This is a story about being on tenterhooks...
I'm a living contradiction. I choose security and certainty over the vain hope of hitting the jackpot. If I was given the choice between having a "B" grade, but not having to do any work or suffer any uncertainty, versus the potential to achieve an "A+" then I would take the "B" grade without a moment's hesitation. If you think that's settling for mediocrity, you're wrong - I choose my battles and I achieve "A+" grades all the time... as an accidental consequence of pursuing the things I'm interested in and passionate about.
The other part of my contradictory personality is that I choose to take incredible risks. I jump out of planes. I climb rock faces. I scale high mountains. I ride gigantic waves in gale-force winds. Why the hell would I do that?
There are a lot of risk-reward-cost-benefit calculations that go on inside my head.
I've gathered a lot of data.
The decision to take dangerous highly addictive drugs might seem like one of the most baffling choices that a person would elect to do. For example, taking heroin is seen as an indication of character flaw, but being a BASE jumper is seen as cool, although the latter carries the same risk of premature death.
Let's do a bit more in-depth analysis, shall we?
Cost of being a rock climber:
- Rock boots: £45
- Harness: £75
- Chalk bag & chalk ball: £15
- Rope £150
- Helmet £50
- Belay plate: £20
- 10 quickdraws: £150
So, for somebody who wants to climb a rock face safely, the minimum amount they're going to have to spend is over £500. Also, you might fall and die. Let's re-iterate that: It's pretty damn obvious that if you climb up a vertical rock face and you lose your grip, you can fall to the ground and be killed on impact.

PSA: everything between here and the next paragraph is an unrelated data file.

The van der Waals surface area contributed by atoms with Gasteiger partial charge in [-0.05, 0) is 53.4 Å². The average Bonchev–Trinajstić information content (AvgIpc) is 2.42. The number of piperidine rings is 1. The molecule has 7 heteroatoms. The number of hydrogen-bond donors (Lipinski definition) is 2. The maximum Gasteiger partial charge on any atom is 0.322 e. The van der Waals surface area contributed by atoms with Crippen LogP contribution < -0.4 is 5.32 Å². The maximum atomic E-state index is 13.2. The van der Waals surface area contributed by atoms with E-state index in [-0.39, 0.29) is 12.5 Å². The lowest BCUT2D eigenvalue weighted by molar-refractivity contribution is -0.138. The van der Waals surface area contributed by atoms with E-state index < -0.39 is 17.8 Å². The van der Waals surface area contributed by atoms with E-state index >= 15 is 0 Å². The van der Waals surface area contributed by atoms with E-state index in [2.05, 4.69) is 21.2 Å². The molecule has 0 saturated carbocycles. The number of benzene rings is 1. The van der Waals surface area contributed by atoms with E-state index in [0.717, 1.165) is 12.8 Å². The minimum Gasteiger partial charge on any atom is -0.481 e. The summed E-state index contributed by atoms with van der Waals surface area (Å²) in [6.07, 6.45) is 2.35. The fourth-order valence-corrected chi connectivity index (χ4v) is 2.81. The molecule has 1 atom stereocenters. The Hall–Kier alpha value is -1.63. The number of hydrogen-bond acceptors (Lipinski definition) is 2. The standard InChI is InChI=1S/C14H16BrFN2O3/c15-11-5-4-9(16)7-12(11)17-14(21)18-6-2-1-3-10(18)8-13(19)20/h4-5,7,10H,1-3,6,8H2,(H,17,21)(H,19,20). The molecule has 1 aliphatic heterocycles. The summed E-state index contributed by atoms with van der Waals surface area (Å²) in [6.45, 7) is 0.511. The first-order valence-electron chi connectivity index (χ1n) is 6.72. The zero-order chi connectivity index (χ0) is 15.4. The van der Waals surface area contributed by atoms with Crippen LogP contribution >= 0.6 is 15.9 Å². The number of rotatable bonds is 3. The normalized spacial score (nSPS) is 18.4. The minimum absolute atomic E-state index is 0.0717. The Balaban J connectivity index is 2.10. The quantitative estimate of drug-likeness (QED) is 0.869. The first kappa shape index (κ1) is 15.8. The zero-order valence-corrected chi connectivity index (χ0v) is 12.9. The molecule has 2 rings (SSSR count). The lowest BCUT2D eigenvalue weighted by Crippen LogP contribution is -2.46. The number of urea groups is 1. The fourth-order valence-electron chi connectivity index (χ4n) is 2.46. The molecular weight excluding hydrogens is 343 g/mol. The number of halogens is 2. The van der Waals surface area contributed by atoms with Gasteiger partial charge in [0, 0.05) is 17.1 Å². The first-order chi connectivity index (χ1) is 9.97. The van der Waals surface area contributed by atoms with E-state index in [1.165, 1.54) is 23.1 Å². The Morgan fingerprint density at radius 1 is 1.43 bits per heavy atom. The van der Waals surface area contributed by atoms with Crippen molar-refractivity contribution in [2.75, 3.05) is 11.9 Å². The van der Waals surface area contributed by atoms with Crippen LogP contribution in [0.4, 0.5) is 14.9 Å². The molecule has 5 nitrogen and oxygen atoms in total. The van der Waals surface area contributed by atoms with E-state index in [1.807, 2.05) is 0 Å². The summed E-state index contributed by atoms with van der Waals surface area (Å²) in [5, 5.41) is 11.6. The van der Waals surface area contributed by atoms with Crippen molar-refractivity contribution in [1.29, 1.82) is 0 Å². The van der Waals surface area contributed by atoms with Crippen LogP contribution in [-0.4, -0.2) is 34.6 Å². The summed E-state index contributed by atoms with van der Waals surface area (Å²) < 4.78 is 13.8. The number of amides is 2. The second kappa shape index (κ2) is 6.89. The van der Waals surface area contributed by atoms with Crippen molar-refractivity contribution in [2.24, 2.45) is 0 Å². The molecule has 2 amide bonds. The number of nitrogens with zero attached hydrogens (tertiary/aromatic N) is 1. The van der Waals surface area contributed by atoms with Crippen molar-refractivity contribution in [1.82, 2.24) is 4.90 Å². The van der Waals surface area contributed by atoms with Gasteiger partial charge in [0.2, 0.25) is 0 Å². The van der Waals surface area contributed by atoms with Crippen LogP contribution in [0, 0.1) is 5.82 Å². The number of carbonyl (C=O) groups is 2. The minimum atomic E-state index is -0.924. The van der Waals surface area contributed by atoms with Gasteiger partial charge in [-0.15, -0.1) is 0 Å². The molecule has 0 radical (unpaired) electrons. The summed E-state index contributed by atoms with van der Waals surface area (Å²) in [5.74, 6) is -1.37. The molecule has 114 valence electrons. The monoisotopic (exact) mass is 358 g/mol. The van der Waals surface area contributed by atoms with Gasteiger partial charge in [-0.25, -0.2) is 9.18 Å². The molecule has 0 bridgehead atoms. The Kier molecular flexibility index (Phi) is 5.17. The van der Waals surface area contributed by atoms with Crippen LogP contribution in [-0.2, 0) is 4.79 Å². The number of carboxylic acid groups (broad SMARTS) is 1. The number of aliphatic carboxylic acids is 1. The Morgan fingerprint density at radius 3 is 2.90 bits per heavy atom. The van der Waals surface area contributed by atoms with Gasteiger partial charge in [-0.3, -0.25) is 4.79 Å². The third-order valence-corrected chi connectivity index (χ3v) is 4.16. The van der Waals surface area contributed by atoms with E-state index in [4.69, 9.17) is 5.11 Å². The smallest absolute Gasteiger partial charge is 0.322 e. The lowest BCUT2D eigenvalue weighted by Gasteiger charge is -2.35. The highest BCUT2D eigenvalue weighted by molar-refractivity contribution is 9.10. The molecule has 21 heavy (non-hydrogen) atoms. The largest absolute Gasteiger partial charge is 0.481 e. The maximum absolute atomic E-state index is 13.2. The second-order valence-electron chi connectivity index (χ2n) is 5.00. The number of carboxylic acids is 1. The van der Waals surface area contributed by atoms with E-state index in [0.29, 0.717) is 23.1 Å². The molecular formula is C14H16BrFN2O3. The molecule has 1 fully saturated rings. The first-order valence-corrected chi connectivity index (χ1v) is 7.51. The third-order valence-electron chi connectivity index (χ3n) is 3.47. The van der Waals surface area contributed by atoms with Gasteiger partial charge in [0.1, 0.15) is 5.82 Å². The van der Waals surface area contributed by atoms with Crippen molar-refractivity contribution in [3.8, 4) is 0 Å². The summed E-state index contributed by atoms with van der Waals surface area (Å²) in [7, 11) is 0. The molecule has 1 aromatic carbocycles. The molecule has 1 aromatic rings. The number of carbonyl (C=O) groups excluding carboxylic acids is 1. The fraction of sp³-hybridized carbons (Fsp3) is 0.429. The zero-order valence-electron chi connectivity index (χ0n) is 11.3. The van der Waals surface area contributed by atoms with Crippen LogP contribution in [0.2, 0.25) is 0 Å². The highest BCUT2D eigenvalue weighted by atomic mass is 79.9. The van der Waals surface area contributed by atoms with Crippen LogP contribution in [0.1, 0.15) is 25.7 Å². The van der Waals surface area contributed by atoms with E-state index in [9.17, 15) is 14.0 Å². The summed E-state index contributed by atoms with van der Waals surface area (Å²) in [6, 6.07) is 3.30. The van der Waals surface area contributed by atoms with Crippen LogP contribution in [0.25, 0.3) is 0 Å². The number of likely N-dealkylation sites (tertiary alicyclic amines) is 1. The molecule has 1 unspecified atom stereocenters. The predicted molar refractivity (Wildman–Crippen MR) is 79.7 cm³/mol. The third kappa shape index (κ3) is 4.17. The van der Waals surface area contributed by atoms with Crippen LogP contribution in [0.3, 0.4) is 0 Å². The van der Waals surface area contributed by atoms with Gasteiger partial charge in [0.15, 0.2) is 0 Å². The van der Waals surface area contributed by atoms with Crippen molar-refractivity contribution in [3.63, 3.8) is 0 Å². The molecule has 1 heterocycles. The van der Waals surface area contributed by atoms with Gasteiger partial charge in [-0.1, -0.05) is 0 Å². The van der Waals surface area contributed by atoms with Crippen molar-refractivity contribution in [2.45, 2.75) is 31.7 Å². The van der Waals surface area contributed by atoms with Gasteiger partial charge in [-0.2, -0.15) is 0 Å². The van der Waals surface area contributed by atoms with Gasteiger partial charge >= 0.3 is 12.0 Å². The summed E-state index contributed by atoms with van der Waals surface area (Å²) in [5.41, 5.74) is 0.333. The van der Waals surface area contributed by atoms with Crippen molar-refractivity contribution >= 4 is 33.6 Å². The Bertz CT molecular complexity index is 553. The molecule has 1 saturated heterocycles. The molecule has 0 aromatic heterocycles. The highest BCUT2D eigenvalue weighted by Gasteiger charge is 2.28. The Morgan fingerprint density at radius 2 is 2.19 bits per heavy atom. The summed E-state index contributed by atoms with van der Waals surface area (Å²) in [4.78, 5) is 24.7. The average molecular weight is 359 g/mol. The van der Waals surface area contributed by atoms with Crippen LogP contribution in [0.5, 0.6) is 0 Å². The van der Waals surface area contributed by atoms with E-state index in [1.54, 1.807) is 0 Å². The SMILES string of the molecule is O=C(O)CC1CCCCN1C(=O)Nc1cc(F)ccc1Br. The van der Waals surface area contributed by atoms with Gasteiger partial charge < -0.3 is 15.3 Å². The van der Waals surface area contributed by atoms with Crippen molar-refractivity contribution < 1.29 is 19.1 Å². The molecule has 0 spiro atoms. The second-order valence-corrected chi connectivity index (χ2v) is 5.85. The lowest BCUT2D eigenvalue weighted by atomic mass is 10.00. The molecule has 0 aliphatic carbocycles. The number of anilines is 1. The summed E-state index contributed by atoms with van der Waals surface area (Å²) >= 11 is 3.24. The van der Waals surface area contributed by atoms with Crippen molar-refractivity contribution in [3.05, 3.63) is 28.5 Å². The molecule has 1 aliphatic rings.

Cost of being a mountaineer:
- Crampon-compatible boots: £200
- Crampons: £120
- Base layers: £40
- Mid-layers: £80
- Shell layer jacket: £250
- Shell layer salopettes: £180
- Ice axes: £250
- Helmet: £50
- 9mm waterproof rope: £175
- Ice screws: £120
- Warthogs: £40
- Deadman: £40
- Backpack: £150
- Survival bag: £20
- Down sleeping bag: £300
- Down jacket: £200
- Tent: £350
- Sleeping mat: £60
So, for somebody who wants to climb a 4,000m+ mountain (Mont Blanc etc) then you're going to have to shell out more than £2,500. In fact, it's going to cost you a lot more, because you're going to need lots of things I didn't list, like spare pairs of socks, spare base layers, and also a stove, cooking utensils, plus all the other expedition gear. You're not going to have much spare change out of £3,500. Did I mention that you're highly likely to be killed by falling rocks, avalanches, falling into a crevasse, or simply plummeting to your death.
I shan't follow the same process for kitesurfing, yacht sailing or skydiving, but the financial cost of putting your life in danger can be staggering, especially when we consider that rugged outdoorsy types are somehow healthy and laudable people of good character and moral fibre; made of the right stuff.
Another group of people who we might consider are the entrepreneurs. Who are these people who reject conventional employment - salaried jobs - and instead choose to make their money by means other than selling their singular body and brain. Are these people risk takers too?